At first, ISOs always seem an effective way to gift appreciated stock through a qualifying disposition, while having the child pay the tax on the gain at sale. However, when you exercise and hold ISOs, you may trigger the alternative minimum taxtax (AMT). When you sell ISO stock, you have an AMT adjustment that helps you use up the credit generated at exercise. You do not have the same AMT income adjustment for gifting ISO stock.
Employee Stock Purchase Plans
Tax-qualified Section 423 ESPPs let employees purchase shares of company stock at regular intervals using after-tax dollars. These plans commonly are administered through payroll deductions and can allow employees to buy shares at a discount to the market price on either the offering date or the purchase date. Shares purchased through a Section 423 ESPP can receive favorable tax treatment if you meet holding requirements of one year from the purchase date and two years from the offering date.
Assuming you sell the stock at a gain, most of the spread between the discounted purchase price and sale price is capital gain, with no tax on the discount at the time of purchase. You do owe some ordinary income at sale for the discount at purchase, usually calculated from the stock price at the start of the offering period. If your ESPP is not a Section 423 plan (nonstatutory), the difference between the purchase price and the market value of the stock on the purchase date will be treated as ordinary income in the year of purchase and subject to income tax withholding at that time (i.e. the tax treatment is similar to that of NQSOs).
As with ISO stock, you do not want to gift ESPP stock that has not met the holding period requirements. Otherwise, it will be taxed as a wash sale. After holding the ESPP stock long enough, when you gift the shares you still pay ordinary income tax on the discount from the offering price, as with any sale of ESPP stock held for the required period (assuming the stock appreciated above the purchase price). From a tax standpoint, at the worst, if you purchase shares through a Section 423 ESPP with a 15% purchase price discount and the market value at the time of a qualifying disposition shows a gain of 20%, you will have to pay only ordinary income tax on the 15% purchase price discount from the stock price at the start of the offering. If you dispose of the shares by gift to your child, his or her tax basis will be the purchase price plus the 15% that you paid the ordinary income tax on. The additional 20% of capital gain from market appreciation is effectively shifted through the gift. When the child sells those shares they will be taxed to the child.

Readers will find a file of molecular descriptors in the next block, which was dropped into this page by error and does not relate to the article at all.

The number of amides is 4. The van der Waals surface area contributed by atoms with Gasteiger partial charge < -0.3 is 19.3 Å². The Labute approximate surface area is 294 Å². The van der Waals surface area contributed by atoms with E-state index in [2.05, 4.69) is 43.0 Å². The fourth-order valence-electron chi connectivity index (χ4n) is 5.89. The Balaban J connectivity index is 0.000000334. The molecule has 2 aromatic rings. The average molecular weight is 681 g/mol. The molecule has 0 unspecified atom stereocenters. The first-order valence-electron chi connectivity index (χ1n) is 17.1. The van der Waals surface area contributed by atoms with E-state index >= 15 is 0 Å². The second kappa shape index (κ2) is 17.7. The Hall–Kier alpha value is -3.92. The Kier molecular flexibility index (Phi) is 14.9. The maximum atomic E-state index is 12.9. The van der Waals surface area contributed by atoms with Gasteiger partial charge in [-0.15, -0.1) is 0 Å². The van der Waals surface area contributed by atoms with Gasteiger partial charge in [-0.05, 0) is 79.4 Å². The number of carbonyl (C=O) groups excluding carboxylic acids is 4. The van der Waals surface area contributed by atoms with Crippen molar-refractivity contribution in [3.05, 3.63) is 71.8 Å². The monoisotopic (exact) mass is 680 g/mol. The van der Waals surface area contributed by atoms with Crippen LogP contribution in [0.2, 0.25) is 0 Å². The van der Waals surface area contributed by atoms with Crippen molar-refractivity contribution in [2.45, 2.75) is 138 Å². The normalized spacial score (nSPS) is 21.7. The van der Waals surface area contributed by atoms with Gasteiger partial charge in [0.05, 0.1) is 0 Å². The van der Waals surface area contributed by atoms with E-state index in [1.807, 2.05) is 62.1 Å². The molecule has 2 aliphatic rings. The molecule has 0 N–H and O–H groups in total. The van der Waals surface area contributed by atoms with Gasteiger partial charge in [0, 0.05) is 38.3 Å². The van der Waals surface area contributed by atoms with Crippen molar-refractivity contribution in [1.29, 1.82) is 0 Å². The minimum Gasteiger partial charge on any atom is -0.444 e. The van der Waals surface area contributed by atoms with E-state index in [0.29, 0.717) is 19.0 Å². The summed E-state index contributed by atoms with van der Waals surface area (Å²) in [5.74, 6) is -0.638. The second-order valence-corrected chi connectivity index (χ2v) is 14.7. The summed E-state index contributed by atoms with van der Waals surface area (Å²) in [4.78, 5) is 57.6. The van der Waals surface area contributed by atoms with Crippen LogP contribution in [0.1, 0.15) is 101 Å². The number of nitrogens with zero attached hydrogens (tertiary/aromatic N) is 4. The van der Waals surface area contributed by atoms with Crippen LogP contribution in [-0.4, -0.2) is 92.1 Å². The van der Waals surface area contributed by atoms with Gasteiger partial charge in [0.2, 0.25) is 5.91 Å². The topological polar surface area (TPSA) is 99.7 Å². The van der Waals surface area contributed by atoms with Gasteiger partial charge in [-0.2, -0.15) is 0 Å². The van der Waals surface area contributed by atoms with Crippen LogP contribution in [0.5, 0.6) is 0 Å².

Similarly, restricted stock can be gifted, effectively shifting embedded capital gains to the recipient, but the overall tax efficiency of this strategy depends on whether you choose to make an 83(b) election (not available for RSUs) at the time of grant.
With grants of restricted stock the entire amount is taxed as ordinary income to you, unless you choose to make an 83(b) election or unless you have an RSU grant with a deferral election. By making an 83(b) election at the time of grant you choose to pay ordinary income tax on the market value on the date of grant. Any future gain is taxed as capital gain. Upon vesting, however, if you chose an 83(b) election and it paid off for you because the stock price went up in value, you could gift those shares to your son or daughter, effectively shifting that capital gain to the child.
Part 3 to be featured next month will finalize this article series by examining specific tax-efficient strategies that, in combination with tax credits, can help you use stock grants to pay for college.
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Morgan Stanley Smith Barney LLC (“Morgan Stanley”), its affiliates and Morgan Stanley Financial Advisors do not provide tax or legal advice. Clients should consult their personal tax advisor for tax related matters and their attorney for legal matters.